For almost six centuries the culmination of any young Roman citizen’s education was the school of rhetoric: here, under the guidance of a professional rhetorician, he would spend his teenage years learning how to devise and deliver declamations on fictional themes. Because of their key role in the Roman educational system m, these speeches afford an invaluable insight into the ways of thought of the political and intellectual class in imperial Rome. In this paper I explore the fictional world of declamation, with its set of characters, laws, and recurring situations. My aim is to show that, while teaching students how to concoct a fictional speech, Roman teachers exposed them to a broad range of debates on both ethical issues and questions posed by the daily life of their own society. As a case study, I focus on Latin declamations based on situations involving blind characters: I take into account the special rights granted to blind characters, the duties that every fellow-citizen is expected to fulfill towards them, and rules of pietas to be followed even when pleading a case against blind people. A comparison with Roman laws will shed light on what was actually mandatory for a Roman and what was added by the fictional laws of declamations, in order to assess to what extent the rhetorical training contributed to the ethical and moral education of the new generations of Roman citizens.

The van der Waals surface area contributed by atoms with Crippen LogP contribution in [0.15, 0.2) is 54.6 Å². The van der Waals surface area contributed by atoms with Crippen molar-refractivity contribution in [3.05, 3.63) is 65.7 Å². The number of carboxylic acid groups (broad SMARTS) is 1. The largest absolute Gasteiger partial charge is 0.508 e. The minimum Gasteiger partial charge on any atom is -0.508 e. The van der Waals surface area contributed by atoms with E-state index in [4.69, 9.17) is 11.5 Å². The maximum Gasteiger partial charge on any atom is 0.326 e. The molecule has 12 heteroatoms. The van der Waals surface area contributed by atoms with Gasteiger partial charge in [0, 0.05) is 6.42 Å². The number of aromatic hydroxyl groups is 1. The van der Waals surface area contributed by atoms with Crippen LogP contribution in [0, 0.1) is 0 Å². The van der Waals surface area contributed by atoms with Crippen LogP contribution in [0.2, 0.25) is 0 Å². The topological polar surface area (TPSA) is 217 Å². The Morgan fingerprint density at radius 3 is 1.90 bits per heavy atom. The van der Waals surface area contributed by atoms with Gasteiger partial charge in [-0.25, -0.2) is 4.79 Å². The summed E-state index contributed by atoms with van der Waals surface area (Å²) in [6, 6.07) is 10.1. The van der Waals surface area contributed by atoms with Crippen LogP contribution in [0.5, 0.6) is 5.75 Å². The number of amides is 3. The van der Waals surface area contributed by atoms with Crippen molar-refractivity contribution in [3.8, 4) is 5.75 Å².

|Titolo:||Cecità e insegnamento retorico antico|
|Data di pubblicazione:||2017|
|Appare nelle tipologie:||01.01 - Articolo su rivista|